Kaikoura is a neat little sea town with mountains in the back and lots of tourist activities in the front. I had to walk 7 kilometres out of town to my camping spot at Peketa Beach as noone picked me up that day.
I walked by a public dirt track where people whirled up some dust with drives and drifts. Man, kiwis love their cars. I reached the site by 10 or so – just as the lady in the shop was about to head home. Lucky me. I pitched my tent one meter away from the beach, smoked one and fell asleep to the sound of the waves.
The next day, I made a friend called Dickby, a campsite worker and character. He was so kind and even borrowed me his bike. One the following day, I took the bike to Mount Fyffe, a 1600 m hill, enlightening the way to the Kaikoura Range.
The bike was a tough mate, rusty and the brakes would touch the wheel once every rotation. Taking it up short-cut recommended from Dickby was a literal pain in the ass. The woods were filled with beetles, creating an orchestra of clacking and chirping sounds, so loud it was almost hurting.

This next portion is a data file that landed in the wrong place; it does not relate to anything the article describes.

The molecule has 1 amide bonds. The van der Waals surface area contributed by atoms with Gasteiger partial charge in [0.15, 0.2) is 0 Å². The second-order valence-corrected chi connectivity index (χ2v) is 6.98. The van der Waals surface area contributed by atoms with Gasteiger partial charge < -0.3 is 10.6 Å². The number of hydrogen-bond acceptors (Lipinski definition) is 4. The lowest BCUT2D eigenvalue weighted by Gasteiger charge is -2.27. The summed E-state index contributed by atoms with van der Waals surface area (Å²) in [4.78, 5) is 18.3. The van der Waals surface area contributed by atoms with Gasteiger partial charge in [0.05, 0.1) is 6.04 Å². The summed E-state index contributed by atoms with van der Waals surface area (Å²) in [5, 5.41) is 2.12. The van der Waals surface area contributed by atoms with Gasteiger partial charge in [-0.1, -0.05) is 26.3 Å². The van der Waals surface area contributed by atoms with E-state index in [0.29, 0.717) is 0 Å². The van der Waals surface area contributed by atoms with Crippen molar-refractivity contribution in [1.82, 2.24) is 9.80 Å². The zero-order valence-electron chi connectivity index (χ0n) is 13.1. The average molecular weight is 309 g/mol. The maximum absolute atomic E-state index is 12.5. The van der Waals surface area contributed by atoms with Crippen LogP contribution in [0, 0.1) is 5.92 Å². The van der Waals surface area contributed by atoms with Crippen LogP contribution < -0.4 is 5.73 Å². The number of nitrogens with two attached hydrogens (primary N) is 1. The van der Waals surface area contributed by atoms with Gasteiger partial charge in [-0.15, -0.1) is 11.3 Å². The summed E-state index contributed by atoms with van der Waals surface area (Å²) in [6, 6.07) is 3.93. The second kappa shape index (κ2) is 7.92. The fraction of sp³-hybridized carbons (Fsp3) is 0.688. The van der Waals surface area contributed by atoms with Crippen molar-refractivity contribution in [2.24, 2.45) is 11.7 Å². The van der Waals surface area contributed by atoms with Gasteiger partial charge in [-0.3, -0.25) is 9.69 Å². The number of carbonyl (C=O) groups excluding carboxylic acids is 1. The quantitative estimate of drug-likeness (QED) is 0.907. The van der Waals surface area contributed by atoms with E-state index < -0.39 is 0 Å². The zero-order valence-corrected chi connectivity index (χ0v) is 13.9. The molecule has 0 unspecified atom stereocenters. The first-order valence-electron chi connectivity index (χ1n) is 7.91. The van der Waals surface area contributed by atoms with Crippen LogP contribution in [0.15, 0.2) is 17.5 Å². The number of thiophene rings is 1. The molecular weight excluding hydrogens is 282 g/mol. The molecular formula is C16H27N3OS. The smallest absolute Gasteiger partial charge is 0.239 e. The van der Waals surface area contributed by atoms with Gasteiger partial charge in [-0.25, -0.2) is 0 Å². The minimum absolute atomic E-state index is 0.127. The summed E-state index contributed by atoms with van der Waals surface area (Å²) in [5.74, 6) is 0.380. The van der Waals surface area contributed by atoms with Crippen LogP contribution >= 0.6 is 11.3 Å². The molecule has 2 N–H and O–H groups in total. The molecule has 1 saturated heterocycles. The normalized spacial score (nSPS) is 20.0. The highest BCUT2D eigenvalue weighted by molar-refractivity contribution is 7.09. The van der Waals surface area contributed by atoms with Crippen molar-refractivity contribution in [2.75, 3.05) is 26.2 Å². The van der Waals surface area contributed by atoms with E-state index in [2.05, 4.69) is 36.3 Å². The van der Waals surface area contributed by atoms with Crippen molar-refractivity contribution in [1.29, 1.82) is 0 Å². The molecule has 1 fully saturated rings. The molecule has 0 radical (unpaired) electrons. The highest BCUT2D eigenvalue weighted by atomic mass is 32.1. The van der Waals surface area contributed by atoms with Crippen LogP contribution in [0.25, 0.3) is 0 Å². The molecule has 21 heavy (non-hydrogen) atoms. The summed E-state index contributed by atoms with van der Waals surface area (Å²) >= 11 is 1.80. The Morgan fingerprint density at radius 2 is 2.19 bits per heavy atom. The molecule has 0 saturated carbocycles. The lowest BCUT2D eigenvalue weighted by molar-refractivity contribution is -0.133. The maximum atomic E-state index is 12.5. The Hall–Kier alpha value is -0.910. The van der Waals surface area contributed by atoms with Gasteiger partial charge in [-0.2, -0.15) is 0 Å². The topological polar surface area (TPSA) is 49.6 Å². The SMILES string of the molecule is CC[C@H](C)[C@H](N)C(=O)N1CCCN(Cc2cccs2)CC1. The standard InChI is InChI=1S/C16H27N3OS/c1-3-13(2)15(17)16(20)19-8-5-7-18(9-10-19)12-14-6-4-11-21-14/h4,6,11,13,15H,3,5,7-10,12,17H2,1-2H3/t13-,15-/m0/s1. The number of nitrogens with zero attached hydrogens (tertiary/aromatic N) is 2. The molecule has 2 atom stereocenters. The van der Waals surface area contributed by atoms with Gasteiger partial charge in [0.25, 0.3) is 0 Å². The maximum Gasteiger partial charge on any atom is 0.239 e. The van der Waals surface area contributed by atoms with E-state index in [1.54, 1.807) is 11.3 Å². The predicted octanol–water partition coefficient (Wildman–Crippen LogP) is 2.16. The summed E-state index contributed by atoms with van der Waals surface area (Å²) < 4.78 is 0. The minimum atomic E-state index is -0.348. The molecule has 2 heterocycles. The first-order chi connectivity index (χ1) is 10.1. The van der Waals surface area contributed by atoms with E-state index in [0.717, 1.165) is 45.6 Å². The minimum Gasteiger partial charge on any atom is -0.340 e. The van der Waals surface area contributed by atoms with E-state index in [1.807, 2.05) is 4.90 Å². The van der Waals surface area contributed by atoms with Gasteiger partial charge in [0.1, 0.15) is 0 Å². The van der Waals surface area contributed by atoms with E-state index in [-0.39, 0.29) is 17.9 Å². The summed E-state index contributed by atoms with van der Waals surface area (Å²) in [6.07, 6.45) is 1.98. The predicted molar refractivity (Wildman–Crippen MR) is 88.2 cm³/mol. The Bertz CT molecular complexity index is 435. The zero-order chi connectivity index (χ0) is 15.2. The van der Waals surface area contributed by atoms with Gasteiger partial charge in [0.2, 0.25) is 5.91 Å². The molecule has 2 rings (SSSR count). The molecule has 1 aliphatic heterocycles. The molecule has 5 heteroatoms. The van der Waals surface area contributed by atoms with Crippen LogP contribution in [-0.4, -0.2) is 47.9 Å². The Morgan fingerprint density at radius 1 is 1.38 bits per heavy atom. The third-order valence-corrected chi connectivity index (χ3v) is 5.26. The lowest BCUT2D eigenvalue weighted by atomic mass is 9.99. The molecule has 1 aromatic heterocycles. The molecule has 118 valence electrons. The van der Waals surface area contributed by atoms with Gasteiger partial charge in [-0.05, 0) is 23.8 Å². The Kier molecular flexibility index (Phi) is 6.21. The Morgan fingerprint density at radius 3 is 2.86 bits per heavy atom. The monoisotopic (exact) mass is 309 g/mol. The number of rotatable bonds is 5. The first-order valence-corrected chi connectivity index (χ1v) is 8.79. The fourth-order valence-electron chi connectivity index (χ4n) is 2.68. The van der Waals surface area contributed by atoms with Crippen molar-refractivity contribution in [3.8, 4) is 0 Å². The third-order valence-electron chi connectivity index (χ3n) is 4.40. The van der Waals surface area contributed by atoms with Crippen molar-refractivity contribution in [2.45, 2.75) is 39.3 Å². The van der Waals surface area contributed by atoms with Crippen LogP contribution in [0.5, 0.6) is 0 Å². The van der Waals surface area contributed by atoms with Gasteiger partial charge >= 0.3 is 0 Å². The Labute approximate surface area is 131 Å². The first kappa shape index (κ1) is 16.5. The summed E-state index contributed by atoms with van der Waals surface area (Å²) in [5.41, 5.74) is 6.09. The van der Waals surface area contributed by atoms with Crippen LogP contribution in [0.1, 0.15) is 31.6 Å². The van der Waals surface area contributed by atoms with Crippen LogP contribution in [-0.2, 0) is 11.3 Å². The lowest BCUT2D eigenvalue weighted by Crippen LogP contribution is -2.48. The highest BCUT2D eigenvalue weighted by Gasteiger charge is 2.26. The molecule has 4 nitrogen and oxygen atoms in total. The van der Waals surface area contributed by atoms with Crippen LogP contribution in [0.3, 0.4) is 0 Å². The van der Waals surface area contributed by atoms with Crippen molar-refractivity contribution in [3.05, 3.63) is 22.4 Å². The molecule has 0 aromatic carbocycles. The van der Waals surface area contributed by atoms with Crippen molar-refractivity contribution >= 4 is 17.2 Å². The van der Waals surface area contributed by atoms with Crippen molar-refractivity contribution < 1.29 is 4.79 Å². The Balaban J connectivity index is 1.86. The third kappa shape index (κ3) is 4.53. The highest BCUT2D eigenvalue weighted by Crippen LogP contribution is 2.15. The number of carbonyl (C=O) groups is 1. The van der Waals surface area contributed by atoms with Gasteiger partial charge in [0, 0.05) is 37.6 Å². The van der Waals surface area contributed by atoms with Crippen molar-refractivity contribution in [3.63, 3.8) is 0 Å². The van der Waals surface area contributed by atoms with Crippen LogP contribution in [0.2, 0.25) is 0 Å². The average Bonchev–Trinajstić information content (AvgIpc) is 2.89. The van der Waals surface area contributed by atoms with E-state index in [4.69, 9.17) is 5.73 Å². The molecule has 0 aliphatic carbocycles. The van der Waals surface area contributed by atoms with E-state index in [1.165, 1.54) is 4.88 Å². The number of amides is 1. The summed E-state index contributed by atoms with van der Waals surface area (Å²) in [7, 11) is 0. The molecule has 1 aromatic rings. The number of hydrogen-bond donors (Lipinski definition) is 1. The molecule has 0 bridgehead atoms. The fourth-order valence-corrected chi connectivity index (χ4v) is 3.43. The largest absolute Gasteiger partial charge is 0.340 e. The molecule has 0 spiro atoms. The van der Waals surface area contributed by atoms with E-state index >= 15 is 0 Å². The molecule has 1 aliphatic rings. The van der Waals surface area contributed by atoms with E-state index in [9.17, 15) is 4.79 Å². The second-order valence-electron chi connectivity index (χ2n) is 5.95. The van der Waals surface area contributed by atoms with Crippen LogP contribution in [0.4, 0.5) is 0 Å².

Up the even gravel path, it was dusty and hot. A fellow German who didn’t intend to go all the way up, and gave me something to drink which I was really in need of. I was already sunburnt, dripping in sweat, and down more than half of my bottle. I had started the hike at 1, and somehow reached Mount Fyffe Hut by 4 pm due to the help of some lollies and candy bars from Peketa Beach.
I made it the to the top by 5:30, the Kowhai Valley to my left, the flat Kaikoura township and peninsula to my right. Other hikers intended to find a lake up in the range that has been created by the enormous earthquake of 2016.
I was exhausted and reached the bike by 8:30. And Dickby’s short-cut turned out to be quite fun on downhill, and I discovered the amateur mountain-biker in me (I only fell once).
But Kaikoura is not really famous for Mount Fyffe or hidden bike routes. If you take a closer look at the picture above, the blues of the water have different intensity, due to shallower grounds and an exhaustingly steep cliff around the peninsula. Kaikoura is therefore rich in food which attracts fish, birds, and mammals. The NZ hotspot for whale watching.